USDA’s final rule on hemp includes three noteworthy changes
The United States Department of Agriculture (USDA) published its final rule regulating hemp production on January 15. The final rule includes some alterations to the interim final rule (IFR), which many in the hemp industry are celebrating.
The final rule includes requirements regarding licensing, recordkeeping, testing, disposal of noncompliant plants, and others. Three of the ways this rule differs from the IFR include an expanded harvest window, an increased standard of negligence, and additional options for disposing of or remediating hot hemp.
“The transition from prohibition to a legal and regulated system takes time, and USDA’s final rule is a historic step forward for hemp in the U.S.,” said Shawn Hauser in a press release. Hauser is a partner and chair of the Hemp and Cannabinoids Department at Vincente Sederberg LLP.
Under the final rule, hemp farmers will have more time to harvest their crop after THC testing. The final rule expanded the harvest window from 15 days to 30 days. This expanded window allows farmers more flexibility to cope with problems that may arise with weather, equipment, testing, or other challenges.
The legal THC limit for a hemp crop remains 0.3%, but the USDA increased the negligence limit from 0.5% to 1%. This means that if a crop tests above 0.3% but less than 1% the grower will not be liable for committing a negligent violation.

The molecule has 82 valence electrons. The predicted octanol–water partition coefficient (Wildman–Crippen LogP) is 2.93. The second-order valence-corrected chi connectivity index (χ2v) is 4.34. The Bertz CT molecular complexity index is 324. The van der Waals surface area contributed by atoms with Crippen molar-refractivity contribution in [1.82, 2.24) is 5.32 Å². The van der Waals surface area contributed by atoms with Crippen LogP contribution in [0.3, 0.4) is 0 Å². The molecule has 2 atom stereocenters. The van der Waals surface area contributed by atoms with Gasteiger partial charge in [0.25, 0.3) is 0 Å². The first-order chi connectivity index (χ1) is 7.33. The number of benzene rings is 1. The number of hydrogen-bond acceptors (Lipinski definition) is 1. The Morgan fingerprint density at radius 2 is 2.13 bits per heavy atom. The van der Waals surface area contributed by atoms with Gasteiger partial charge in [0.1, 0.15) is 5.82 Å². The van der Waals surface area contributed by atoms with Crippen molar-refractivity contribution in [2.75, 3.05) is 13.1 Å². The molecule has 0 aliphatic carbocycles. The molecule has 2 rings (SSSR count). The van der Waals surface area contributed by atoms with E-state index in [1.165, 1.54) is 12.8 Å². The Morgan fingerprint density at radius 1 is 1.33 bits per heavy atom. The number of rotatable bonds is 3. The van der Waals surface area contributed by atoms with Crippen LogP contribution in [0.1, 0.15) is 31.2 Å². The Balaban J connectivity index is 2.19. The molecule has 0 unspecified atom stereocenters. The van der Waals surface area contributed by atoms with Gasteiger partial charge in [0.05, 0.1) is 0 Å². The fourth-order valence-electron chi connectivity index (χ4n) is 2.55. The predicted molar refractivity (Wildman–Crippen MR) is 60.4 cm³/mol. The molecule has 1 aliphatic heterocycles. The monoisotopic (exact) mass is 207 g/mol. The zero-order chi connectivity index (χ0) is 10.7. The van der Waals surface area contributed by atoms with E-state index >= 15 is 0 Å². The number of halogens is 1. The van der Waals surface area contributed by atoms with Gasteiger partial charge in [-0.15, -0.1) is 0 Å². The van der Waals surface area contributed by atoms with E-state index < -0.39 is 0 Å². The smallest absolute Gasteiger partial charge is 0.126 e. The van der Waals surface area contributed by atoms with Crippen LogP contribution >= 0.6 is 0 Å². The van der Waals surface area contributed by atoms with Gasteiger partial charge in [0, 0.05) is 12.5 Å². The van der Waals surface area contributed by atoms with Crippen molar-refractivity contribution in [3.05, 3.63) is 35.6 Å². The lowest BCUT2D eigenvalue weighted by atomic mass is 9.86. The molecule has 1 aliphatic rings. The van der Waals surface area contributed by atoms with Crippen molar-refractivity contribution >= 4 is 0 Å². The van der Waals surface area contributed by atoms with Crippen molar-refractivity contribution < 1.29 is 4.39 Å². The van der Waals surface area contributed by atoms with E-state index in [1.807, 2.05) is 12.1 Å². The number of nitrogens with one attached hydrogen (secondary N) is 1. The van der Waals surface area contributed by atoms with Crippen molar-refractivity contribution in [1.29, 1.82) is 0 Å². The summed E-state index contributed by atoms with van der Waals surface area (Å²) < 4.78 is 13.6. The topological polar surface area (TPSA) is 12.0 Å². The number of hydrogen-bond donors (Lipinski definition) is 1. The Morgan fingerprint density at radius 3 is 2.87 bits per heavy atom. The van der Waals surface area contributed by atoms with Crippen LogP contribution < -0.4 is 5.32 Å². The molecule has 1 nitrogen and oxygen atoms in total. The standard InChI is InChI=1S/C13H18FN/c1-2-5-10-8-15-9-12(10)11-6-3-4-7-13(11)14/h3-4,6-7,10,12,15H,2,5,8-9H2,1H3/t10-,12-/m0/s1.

This change allows growers a greater margin for error. It is expected to prevent more growers from receiving violations that could lead to criminal drug charges.
The USDA’s final rule also ensures growers can only get one negligent violation per calendar year. This can help protect farmers who grow in more than one location from receiving multiple violations in one year and inadvertently triggering a five-year ban.
Under the final rule, hemp flowers that test above the 0.3% THC concentration must still be destroyed. However, growers can keep and sell other parts of the plant, which can help them minimize financial loss.
Also, farmers can destroy the non-compliant plants themselves by either burning them or plowing them under the soil. The IFR originally required the plants to be destroyed off-site by someone who is authorized to handle Schedule 1 substances, a regulation that was modified February 2020. The regulation included in the final rule matches the 2020 modification.
These three changes between the IFR and the final rule were based on public comments that followed the publication of the IFR in October 2019 and the lessons learned during the 2020 growing season, according to a USDA press release. The USDA reportedly received about 5,900 comments during this period.
“With the publication of this final rule, the USDA brings to a close a full and transparent rule-making process that started with a hemp listening session in March 2019,” said USDA Marketing and Regulatory Programs Under Secretary Greg Ibach.
“The expanded harvest window, alternative disposal/remediation authorizations, and increase of the standard of negligence to 1% will be critical to building a successful hemp industry, and they indicate the USDA gave meaningful consideration to stakeholder’s comments,” Hauser said.
The final rule is set to take effect on March 22 for states not operating under the 2014 Farm Bill production rules. The 2014 Farm Bill is set to sunset on Dec. 31, 2021. Hemp production programs still operating under these rules reportedly must comply with the final rule after the 2014 Farm Bill expires.